The layers of voices and different instruments give the same great Of Montreal sound as in previous albums, but with the emotion of Barnes lyrics this is one of the best. Hissing Fauna, Are The Destroyer? is out on vinyl and cd now. The LP comes with a free download of the album so you can still put it on your computer. The vinyl comes with an extra four tracks.
Queens of the Stone Age
Rating: 4 of 5 stars
By Ben Griebel
Once again the Queens of the Stone Age have managed to produce a solid rock and roll album. The self described “robot rock” band drive home heavy reverb drenched rock riffs with a machine like precision. The album features the usual repetitive, but catchy, guitar licks that fans have come to expect. Era Vulgaris won’t disappoint long time fans, as the Queen’s sound has changed little since their break out album Songs for the Deaf. However the new album lacks the same cohesive forces present in Songs for the Deaf, which flowed song to song with the sounds of a radio dial tuning in. The album’s singles, “Sick Sick Sick” and “3’s and 7’s,” deliver an enjoyable hard rock sound that listeners will find hard to shake from their heads. “Suture Up Your Future” exemplifies the Queen’s dark and dreamy sound, and fades beautifully into “River in the Road,” making these two songs easily the highlight of the album.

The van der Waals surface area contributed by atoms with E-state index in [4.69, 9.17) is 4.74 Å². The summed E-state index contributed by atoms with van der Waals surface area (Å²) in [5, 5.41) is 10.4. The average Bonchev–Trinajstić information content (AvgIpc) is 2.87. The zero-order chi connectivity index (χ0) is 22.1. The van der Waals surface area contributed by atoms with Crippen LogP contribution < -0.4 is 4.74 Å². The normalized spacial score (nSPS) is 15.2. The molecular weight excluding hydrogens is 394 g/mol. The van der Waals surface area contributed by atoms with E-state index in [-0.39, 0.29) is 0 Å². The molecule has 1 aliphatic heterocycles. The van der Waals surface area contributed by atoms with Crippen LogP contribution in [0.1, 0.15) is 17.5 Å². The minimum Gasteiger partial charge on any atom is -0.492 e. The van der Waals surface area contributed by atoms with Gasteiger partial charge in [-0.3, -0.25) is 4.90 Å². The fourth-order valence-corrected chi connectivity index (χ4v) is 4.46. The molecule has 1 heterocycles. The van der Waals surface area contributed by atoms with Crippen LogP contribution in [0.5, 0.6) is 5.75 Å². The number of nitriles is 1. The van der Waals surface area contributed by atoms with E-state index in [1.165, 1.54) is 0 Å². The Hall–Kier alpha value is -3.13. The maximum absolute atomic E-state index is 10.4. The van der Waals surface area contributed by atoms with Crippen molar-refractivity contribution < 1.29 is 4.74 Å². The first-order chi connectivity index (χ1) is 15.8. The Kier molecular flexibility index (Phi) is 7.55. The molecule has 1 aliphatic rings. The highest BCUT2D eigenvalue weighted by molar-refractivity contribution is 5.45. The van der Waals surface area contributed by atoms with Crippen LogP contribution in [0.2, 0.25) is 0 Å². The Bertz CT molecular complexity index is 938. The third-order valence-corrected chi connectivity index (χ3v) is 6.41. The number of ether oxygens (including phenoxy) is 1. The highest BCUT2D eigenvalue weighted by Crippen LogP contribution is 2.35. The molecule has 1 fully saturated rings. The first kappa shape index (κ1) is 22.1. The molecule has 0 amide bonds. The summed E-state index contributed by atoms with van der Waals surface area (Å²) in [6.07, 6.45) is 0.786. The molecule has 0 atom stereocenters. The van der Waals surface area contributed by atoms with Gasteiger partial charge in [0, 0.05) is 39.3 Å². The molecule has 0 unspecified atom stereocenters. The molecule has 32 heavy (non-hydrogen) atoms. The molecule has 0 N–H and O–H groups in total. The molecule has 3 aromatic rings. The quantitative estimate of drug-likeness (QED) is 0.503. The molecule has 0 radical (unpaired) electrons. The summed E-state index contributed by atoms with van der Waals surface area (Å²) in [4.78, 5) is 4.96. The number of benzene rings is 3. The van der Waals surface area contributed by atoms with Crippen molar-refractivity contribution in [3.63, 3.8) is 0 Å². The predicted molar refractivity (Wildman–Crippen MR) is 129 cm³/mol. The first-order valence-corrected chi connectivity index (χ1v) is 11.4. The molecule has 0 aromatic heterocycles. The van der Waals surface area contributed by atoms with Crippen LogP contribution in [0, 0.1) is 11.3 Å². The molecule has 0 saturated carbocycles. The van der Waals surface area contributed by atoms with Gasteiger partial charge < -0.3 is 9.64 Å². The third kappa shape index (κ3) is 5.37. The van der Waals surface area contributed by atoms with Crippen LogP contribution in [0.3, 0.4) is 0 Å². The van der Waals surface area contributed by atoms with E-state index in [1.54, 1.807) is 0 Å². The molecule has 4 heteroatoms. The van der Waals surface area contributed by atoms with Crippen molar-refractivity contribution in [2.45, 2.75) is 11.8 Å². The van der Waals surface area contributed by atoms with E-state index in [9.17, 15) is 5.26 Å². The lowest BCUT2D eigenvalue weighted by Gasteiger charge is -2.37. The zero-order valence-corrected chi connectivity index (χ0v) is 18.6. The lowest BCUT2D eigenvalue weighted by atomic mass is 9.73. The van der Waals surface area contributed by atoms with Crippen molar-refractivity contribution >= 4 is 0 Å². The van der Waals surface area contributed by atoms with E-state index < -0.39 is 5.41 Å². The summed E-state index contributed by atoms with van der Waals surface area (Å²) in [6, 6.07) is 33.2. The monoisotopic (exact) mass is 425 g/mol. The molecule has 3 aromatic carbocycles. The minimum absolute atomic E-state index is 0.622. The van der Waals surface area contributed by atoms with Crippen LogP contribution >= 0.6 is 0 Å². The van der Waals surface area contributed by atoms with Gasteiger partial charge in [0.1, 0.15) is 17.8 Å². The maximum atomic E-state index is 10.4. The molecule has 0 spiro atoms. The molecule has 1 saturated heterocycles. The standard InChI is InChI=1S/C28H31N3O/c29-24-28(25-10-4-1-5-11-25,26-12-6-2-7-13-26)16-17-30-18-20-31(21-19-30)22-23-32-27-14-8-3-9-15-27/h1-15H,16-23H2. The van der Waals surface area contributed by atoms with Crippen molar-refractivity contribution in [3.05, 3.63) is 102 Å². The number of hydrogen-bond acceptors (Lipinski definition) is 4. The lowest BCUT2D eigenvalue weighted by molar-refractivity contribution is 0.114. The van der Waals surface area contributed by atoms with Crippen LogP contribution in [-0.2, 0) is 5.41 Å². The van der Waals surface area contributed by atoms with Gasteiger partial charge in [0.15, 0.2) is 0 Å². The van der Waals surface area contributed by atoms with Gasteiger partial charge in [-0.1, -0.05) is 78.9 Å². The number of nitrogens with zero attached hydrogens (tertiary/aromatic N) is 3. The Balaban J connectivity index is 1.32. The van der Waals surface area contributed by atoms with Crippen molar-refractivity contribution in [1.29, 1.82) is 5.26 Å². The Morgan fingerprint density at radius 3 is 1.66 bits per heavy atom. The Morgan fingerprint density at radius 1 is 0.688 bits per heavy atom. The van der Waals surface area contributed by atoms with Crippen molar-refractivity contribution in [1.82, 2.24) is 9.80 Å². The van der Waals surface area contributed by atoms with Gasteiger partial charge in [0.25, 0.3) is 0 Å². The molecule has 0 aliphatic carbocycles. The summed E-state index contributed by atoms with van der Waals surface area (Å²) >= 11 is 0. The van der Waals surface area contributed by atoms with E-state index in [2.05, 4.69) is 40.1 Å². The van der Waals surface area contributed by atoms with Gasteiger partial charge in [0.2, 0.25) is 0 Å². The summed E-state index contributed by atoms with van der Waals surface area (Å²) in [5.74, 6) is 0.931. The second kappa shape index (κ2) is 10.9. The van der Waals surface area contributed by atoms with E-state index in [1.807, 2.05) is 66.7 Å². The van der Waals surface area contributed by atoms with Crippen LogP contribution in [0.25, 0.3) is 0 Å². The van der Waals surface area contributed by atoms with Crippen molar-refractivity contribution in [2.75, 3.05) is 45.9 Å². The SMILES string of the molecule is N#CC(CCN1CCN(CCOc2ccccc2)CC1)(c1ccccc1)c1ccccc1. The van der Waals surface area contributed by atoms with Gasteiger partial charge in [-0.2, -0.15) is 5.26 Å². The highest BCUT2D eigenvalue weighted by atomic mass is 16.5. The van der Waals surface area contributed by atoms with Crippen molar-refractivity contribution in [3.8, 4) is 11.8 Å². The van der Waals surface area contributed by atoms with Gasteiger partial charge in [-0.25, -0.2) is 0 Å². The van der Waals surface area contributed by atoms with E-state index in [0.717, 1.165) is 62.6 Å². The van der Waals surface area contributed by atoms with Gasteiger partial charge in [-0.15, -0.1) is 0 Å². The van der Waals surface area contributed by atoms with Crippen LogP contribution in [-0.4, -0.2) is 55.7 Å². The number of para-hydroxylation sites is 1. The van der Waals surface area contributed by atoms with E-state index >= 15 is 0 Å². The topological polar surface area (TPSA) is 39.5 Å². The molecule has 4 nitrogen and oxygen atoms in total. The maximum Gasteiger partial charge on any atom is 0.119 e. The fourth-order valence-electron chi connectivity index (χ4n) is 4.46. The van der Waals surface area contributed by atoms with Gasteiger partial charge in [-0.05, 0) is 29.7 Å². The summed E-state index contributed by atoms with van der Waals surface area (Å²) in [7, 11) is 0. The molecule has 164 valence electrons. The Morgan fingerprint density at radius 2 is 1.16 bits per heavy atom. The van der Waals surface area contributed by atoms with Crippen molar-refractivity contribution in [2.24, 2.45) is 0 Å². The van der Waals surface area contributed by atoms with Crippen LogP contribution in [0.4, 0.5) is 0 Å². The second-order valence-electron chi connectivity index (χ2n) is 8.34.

For long time fans Era Vulgaris is well worth the fifteen odd dollars that they will pay for it, but with little evolution to their sound and a slightly less coherent flow to the album then in the past they are unlikely to pick up any new fans. With its in your face guitar work, which hails back to a simpler time in rock and roll, and haunting sound Era Vulgaris earns itself a respectable 4 of five stars.